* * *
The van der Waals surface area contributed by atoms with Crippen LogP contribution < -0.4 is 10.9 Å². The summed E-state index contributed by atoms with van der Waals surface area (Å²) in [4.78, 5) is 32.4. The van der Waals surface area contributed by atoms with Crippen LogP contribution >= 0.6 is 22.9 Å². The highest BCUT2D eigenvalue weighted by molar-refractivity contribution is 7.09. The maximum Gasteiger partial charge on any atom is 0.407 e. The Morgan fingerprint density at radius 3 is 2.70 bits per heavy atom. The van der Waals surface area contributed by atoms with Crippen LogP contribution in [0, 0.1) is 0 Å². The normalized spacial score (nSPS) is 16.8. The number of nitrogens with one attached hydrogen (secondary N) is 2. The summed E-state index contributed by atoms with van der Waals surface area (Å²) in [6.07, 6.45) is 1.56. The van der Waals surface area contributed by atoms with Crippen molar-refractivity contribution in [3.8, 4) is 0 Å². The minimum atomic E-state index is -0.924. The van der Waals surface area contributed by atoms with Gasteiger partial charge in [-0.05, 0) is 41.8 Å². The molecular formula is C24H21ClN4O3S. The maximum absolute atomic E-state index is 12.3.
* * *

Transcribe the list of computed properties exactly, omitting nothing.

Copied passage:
The van der Waals surface area contributed by atoms with Crippen LogP contribution < -0.4 is 10.9 Å². The summed E-state index contributed by atoms with van der Waals surface area (Å²) in [4.78, 5) is 32.4. The van der Waals surface area contributed by atoms with Crippen LogP contribution >= 0.6 is 22.9 Å². The highest BCUT2D eigenvalue weighted by molar-refractivity contribution is 7.09. The maximum Gasteiger partial charge on any atom is 0.407 e. The Morgan fingerprint density at radius 3 is 2.70 bits per heavy atom. The van der Waals surface area contributed by atoms with Crippen LogP contribution in [0, 0.1) is 0 Å². The normalized spacial score (nSPS) is 16.8. The number of nitrogens with one attached hydrogen (secondary N) is 2. The summed E-state index contributed by atoms with van der Waals surface area (Å²) in [6.07, 6.45) is 1.56. The van der Waals surface area contributed by atoms with Crippen molar-refractivity contribution in [3.8, 4) is 0 Å². The minimum atomic E-state index is -0.924. The van der Waals surface area contributed by atoms with Gasteiger partial charge in [-0.05, 0) is 41.8 Å². The molecular formula is C24H21ClN4O3S. The maximum absolute atomic E-state index is 12.3.